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Trading Spaces: Being Vandy for a day

Although located less than a mile and a half away from each other Vanderbilt University and Belmont University are two entirely separate worlds.

Belmont Vision reporter Gracie Helms and Vanderbilt Hustler reporter Priyanka Aribindi planned together to write a Trading Places story entailing one reporter would live the life of the other for a day.

Each attended the other’s classes, ate lunch with the other’s friends and followed the daily routine of the other.

They then later separately recorded their experiences of that day.

The following is Gracie Helms’ account of one day as an outsider at Vanderbilt.

Everything is the same, yet strangely different.

I’m told each building has its own style, its own character.

To me, they look the same.

I’m told if you look closely you can see the subtle differences in the brick and stone.

But I don’t have time to look closely; I’m late, or at least, I think I am.


One hour in and I’ve gotten lost three times.

The students and professors hold back giggles when I ask where Buttrick Hall is and they tell me I’m already standing in it.

The buildings look the same.

The trees are dedicated to people; modern art dominates the quads except for one statue of Mr. Vanderbilt himself, which stands tall at the head of the quad.

Someone has placed a banana in his hand.

For reasons I cannot explain, I think I like him better with the banana.


The first class is Communication Studies 244: Politics and Mass Media.

Sounds daunting, doesn’t it?

The professor is very excited I’m there.

She makes me stand up in front of the class and introduce myself.

Could this be any more elementary school?

The students seem nice enough.

None of them seem to care that I’m from Belmont. They grunt in a jumbled unison at my presence and turn away, as if to too busy to be bothered.

All except for one, who asks what instrument I play. Her bewildered look was oddly satisfying when I told her I don’t play any.

The professor keeps dropping hints as to how successful she is.

So and so from this prestigious institute wanted my expert opinion on this.

Not everyone has advised for a president, like I have.

And so on.

I can’t tell if she’s attempting to make herself sound credible for my benefit or if she always speaks this way.

I hope not the latter.


It’s two and a half hours in and I’m starting to learn my way around.

I don’t know the names of the buildings or what is primarily taught in them.

But I know where Rand Hall is, and for the moment that’s all I need to know.


I have two more hours until I need to be in Rand Hall.

So I explore.

I continue to be underwhelmed at the alarming similarity of the buildings.

But after careful observation, each does have its own character.

The insides are exquisitely decorated.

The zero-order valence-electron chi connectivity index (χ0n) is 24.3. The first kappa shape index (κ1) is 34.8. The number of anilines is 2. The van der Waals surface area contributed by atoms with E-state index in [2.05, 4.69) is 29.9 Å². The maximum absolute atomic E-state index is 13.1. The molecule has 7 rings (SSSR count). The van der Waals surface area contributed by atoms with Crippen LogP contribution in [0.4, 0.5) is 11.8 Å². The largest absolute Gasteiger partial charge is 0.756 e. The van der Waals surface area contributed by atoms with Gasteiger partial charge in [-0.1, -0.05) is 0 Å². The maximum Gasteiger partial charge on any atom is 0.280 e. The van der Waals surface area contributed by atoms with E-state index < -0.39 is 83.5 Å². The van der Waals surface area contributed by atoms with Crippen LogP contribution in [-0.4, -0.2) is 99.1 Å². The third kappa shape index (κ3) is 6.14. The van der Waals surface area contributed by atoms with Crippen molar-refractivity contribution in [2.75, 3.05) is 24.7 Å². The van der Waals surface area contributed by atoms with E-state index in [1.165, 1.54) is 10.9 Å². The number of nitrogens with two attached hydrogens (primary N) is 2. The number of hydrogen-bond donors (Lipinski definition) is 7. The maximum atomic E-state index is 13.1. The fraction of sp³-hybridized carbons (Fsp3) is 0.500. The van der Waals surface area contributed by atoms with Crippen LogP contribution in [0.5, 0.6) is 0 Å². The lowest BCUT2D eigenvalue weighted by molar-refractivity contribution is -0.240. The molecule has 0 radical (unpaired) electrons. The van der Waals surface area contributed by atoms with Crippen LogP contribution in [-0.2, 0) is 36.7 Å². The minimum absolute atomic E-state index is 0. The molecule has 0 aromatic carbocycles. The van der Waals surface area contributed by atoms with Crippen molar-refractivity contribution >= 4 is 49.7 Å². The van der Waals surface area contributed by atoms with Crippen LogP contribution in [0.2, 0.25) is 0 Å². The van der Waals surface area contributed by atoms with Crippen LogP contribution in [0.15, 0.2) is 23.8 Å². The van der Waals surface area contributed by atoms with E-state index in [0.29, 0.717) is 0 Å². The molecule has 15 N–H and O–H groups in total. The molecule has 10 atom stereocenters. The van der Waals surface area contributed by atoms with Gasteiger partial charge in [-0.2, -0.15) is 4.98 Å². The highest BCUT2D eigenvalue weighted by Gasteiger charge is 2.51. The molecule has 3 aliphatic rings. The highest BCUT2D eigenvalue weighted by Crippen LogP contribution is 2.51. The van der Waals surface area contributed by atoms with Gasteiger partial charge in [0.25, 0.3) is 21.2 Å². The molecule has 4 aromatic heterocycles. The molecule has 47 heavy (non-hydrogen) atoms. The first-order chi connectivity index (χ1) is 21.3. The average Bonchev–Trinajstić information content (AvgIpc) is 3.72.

The campus really is quite beautiful.


One thing I’ve noticed.

No one holds open doors here.

I’ve had doors shut in my face and the rest just recklessly not held open.

Belmont: 1 Vandy: 0


It’s time for lunch.

After much bumbling around I manage to find my way back to Rand Hall.

I walk into Rand, which is deceivingly labeled the Sarratt Student Center.

And you wonder why I keep getting lost.


You have all seen Mean Girls. The scene when Cady Heron equates the lunchroom to an African jungle.

I never really understood that, until now.

People are buzzing past me. Pushing. Shoving. All directions at the same time.

Texting while walking only adds to the chaos.

Those feelings of uneasiness that encircle your first few days of freshman year are flooding back.

I search for the girl I’m supposed to meet.

My only descriptors are brown hair and a grey Vanderbilt hoodie.

I’m hard pressed to find anyone who doesn’t fit that description.

After asking exactly four people for directions and approximately 13 minutes of searching, I make eye contact with a girl.

She has brown hair and a grey Vanderbilt hoodie on.

The search is over.


After one hour, my lunch has ended.

I leave feeling very out of place here.

I try to connect, but there is nothing to connect with.

The girls I ate with seem very sweet, but all have radically different personalities from my own set of friends.

But I guess that’s why we chose different schools.


It’s time for the last of my classes today.

This one is long. Almost two hours.

It’s called English 287: Investigative Topics in America: The Story of Climate Change.

I’m having trouble discerning what these topics have to do with each other.

But I’m going in with an open mind.

I’m not prepared for what I see. Here is the other side for Vandy. The side they don’t tell you about.

All day I’d seen nothing but frat guys and preppy girls, making up the typical Vanderbilt stereotype.

But this class is filled with hipsters, vegans and the environmentally conscious.

We Skype two leaders in the solar panel industry as a plate of vegan cookies are passed around.

Later they read their eco-friendly articles aloud, like a story time.

It’s unnatural, just as I get used to the stereotypical Vanderbilt, I’m tossed back into the Diet Coke version of Belmont.


The afternoon ends and I leave for Belmont.

I am welcomed back by loud construction noises, overly manicured lawns and extremely tight pants.

And I am home.


I had a nice time at Vanderbilt and I’d be lying if I said it wasn’t just a little fun to play the part of a southern Blair Waldorf as I strutted around those hallowed academic grounds.

But I am now more thankful than ever for my time spent here at Belmont.

I couldn’t have asked for a better school, better friends or a better Vision staff that allowed for such an experience.

Vandy may have prestige, but Belmont has my heart.

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